Although the mid-latitude thermosphere contains both neutral and plasma fluids, most studies of wave dynamics and instabilities in this region of the atmosphere had focused, until recently, on either neutral gravity waves or plasma instabilities to the exclusion of the other. As a result, there was little to draw attention to coupled mid-latitude physics when compared to the auroral and equatorial zones. In the past decade, however, an increasing array of remote sensing and in situ techniques have revealed new phenomena in the mid-latitude ionosphere which are dramatically challenging our current understanding. These experiments have revealed a growing awareness of the interconnections between gravity waves, traveling ionospheric disturbances, elongated bands of raised ionosphere, density depletions, and the recently discovered turbulent upwellings of mid-latitude plasma which, phenomenologically at least, are quite similar to their equatorial spread F cousins. At the same time, a renewed interest in theoretical and numerical investigations of mid-latitude physics is demonstrating the unique interaction of atmospheric dynamics and ionospheric electrodynamics which drives mid-latitude disturbances. In this paper, we describe the basic plasma physics of the mid-latitude ionosphere and its connections to both old and new observations; we end with some suggestions for the near term future of mid-latitude plasma research.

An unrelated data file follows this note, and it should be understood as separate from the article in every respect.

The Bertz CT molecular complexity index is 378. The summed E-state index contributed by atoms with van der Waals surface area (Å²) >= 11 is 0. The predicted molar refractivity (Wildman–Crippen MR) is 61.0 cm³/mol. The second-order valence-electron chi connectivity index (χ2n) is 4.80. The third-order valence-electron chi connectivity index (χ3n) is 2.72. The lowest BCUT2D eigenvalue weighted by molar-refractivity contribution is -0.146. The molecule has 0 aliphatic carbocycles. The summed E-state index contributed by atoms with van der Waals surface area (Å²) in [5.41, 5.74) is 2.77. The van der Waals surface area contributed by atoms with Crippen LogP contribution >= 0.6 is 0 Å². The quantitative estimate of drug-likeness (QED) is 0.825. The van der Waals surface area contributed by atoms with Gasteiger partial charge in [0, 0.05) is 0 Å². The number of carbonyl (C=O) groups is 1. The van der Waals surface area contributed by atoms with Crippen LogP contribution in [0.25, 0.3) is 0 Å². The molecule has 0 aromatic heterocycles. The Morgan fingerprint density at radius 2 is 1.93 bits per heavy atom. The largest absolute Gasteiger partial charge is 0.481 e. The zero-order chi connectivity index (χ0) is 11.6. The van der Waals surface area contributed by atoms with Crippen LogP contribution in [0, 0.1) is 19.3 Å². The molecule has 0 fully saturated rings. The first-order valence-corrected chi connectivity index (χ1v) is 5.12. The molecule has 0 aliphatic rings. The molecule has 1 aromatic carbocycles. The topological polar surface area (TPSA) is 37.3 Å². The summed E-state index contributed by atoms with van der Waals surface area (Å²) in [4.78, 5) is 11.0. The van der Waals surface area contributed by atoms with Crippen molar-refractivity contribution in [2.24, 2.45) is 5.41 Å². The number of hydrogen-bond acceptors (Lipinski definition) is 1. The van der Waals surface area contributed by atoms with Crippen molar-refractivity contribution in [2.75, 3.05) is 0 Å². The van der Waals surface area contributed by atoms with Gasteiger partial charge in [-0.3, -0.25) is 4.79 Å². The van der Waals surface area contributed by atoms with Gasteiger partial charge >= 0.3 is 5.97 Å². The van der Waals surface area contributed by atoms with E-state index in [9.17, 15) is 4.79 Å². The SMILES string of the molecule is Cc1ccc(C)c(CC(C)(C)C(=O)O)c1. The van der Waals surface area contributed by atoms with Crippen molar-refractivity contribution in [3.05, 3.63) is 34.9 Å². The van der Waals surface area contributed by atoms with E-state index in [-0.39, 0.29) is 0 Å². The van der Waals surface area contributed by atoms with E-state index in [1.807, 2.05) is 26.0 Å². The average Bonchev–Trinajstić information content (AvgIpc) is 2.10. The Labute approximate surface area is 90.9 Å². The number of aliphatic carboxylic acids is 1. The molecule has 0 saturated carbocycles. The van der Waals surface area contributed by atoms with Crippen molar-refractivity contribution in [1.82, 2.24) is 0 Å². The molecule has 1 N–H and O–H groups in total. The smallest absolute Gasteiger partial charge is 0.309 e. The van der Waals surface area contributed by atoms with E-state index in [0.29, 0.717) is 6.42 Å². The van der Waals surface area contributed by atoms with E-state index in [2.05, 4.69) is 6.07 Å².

|Original language||English (US)|
|Number of pages||12|
|Journal||Journal of Atmospheric and Solar-Terrestrial Physics|
|State||Published - Sep 1997|
ASJC Scopus subject areas
- Atmospheric Science
- Space and Planetary Science